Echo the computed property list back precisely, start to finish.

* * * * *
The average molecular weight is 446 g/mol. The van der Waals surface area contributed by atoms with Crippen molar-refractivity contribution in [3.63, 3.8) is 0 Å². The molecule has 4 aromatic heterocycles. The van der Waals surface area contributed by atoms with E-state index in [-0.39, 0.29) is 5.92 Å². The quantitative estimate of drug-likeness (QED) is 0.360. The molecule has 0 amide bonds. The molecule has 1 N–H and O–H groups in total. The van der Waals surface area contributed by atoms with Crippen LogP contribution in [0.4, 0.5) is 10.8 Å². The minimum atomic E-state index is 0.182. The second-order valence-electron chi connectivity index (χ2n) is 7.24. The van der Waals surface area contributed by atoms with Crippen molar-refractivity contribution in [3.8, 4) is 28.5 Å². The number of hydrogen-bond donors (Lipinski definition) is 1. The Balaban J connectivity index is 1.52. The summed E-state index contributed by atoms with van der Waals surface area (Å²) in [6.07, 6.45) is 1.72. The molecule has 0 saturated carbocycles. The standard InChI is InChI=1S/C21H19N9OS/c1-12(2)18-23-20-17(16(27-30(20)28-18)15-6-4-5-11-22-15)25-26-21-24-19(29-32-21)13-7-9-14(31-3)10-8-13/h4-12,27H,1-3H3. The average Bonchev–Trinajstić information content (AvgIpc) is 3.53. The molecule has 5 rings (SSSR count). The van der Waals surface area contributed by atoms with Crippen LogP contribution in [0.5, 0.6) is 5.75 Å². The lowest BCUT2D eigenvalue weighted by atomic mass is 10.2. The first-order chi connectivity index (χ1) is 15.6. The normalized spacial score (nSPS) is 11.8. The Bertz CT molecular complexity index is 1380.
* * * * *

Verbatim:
The average molecular weight is 446 g/mol. The van der Waals surface area contributed by atoms with Crippen molar-refractivity contribution in [3.63, 3.8) is 0 Å². The molecule has 4 aromatic heterocycles. The van der Waals surface area contributed by atoms with E-state index in [-0.39, 0.29) is 5.92 Å². The quantitative estimate of drug-likeness (QED) is 0.360. The molecule has 0 amide bonds. The molecule has 1 N–H and O–H groups in total. The van der Waals surface area contributed by atoms with Crippen LogP contribution in [0.4, 0.5) is 10.8 Å². The minimum atomic E-state index is 0.182. The second-order valence-electron chi connectivity index (χ2n) is 7.24. The van der Waals surface area contributed by atoms with Crippen molar-refractivity contribution in [3.8, 4) is 28.5 Å². The number of hydrogen-bond donors (Lipinski definition) is 1. The Balaban J connectivity index is 1.52. The summed E-state index contributed by atoms with van der Waals surface area (Å²) in [6.07, 6.45) is 1.72. The molecule has 0 saturated carbocycles. The standard InChI is InChI=1S/C21H19N9OS/c1-12(2)18-23-20-17(16(27-30(20)28-18)15-6-4-5-11-22-15)25-26-21-24-19(29-32-21)13-7-9-14(31-3)10-8-13/h4-12,27H,1-3H3. The average Bonchev–Trinajstić information content (AvgIpc) is 3.53. The molecule has 5 rings (SSSR count). The van der Waals surface area contributed by atoms with Crippen LogP contribution in [0.5, 0.6) is 5.75 Å². The lowest BCUT2D eigenvalue weighted by atomic mass is 10.2. The first-order chi connectivity index (χ1) is 15.6. The normalized spacial score (nSPS) is 11.8. The Bertz CT molecular complexity index is 1380.